Short Takes On News & Events

Health Law Challenge Gets A Dry Run At Georgetown Law

By Christian Torres

February 3rd, 2012, 8:56 AM

If a healthy, wealthy young man lives in a hut out in the American wilderness, should he have to buy health insurance?

That was one of many questions brought up Wednesday, when the Georgetown University law school held a mock version of the upcoming oral arguments for the Supreme Court’s consideration of the 2010 health law. A group of experienced lawyers argued the constitutionality of the law’s individual mandate in an afternoon of legal theater. The “moot court” aired debate points and gave a stuffy auditorium full of law students – many on the edge of their seat – a peek at the legal fireworks set for this March.

As part of the format, the six “justices” who heard the case didn’t make a decision, but the event did show a plausible scenario for how the opening statements might unfold: Grandiose statements about the need for citizens to pay into the health care system versus themes of individual liberty and economic freedom.

But when the justices began their questioning, the face-off turned into a series of hypotheticals designed to test how far Congress should be able to go in terms of requiring Americans to buy a product – in this case, health insurance. At times the hypotheticals – everything from requiring people to buy chocolate ice cream to requiring individuals to purchase a second car — became so frustrating that the lawyers turned red and took a step back to remind themselves they weren’t embroiled in a real-life courtroom drama.

Walter Dellinger, former acting solicitor general under President Bill Clinton, represented the Obama administration’s pro-mandate position. Dellinger has testified before the Senate Judiciary Committee in favor of the law’s constitutionality. He boiled his argument down to the inevitability that all individuals will at some point need health care, and he said the individual mandate is authorized under Congress’ constitutional power to regulate interstate commerce. Dellinger also pointed to the Constitution’s “necessary and proper” clause, arguing that the mandate is necessary to enable the health law’s ban on insurers’ denial of coverage because of a pre-existing condition.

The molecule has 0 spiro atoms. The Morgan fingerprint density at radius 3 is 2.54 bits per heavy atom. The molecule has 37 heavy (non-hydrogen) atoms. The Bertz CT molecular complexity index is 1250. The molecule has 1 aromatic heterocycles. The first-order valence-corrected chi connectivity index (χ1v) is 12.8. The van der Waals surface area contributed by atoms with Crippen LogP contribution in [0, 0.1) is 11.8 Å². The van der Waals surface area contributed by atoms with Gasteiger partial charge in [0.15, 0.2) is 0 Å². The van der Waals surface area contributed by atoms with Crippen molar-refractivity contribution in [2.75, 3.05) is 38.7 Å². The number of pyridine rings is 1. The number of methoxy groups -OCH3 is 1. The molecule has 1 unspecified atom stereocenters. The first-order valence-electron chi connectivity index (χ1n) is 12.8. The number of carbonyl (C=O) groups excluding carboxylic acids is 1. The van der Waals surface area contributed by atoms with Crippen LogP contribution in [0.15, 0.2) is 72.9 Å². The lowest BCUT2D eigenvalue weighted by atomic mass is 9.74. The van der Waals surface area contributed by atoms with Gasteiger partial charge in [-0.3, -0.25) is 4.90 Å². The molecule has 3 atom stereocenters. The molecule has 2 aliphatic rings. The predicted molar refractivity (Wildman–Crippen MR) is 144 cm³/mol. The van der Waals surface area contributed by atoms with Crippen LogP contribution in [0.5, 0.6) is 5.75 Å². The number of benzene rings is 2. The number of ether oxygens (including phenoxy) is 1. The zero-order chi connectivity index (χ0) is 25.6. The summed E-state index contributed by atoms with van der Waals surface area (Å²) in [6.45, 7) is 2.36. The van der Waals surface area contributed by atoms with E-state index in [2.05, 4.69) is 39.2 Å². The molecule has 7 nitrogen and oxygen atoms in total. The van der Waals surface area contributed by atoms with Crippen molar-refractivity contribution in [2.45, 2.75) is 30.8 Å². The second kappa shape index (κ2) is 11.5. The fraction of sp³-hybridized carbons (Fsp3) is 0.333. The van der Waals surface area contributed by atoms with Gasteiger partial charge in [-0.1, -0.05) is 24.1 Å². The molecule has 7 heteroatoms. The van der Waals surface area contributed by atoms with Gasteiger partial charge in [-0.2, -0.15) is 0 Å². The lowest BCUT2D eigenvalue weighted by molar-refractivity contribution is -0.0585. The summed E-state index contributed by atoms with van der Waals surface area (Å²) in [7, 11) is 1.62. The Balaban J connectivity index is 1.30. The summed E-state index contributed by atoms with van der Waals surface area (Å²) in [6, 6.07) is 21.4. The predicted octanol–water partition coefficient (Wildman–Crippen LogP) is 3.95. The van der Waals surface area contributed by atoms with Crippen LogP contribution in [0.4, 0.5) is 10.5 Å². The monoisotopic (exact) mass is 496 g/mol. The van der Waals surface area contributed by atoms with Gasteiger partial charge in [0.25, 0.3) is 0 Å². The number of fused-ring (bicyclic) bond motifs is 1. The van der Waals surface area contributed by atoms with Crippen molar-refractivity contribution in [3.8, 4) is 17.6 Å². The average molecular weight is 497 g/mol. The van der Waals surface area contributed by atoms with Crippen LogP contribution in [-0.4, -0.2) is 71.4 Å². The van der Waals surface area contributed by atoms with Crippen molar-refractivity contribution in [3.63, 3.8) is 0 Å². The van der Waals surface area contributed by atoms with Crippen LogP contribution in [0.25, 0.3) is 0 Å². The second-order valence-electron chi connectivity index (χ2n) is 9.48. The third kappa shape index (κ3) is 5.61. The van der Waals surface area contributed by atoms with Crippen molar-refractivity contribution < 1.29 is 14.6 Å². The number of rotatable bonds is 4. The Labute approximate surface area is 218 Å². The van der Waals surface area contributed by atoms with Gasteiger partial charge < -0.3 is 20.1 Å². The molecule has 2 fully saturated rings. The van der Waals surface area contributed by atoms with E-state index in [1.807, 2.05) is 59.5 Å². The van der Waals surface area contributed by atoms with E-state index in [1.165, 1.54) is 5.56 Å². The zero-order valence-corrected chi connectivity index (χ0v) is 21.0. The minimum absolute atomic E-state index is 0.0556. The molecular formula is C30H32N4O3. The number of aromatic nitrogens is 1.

Representing the law’s opponents, Steven Bradbury, a partner with Dechert LLP who filed an amicus brief against the severability of the mandate from the health law, said the mandate co-opts Americans’ economic freedom and “uses it as a tool to counter a market problem created by the act itself” with the pre-existing coverage provision. Bradbury added that “the mandate goes well beyond the bounds” of the necessary and proper clause, with an infringement of rights that forces individuals to enter and remain in the health care market.

While the justices didn’t make a decision, there was a question and answer period, and one law student asked the legal experts who were acting as “justices” what they thought about the case’s moving parts.

David Cole, a Georgetown professor, said that the “necessary and proper” argument was “extraordinarily strong,” while the opposition’s arguments “don’t seem to make much sense.” But Seth Waxman, a solicitor general under Clinton, said the administration will be challenged by the mandate’s “complete absence of a pedigree.”

One justice spoke for the rest of the panel and said, “We don’t really think anything,” generating one of a few moments of laughter during an otherwise tense afternoon.

7 Responses to “Health Law Challenge Gets A Dry Run At Georgetown Law”

  1. Julie F. says: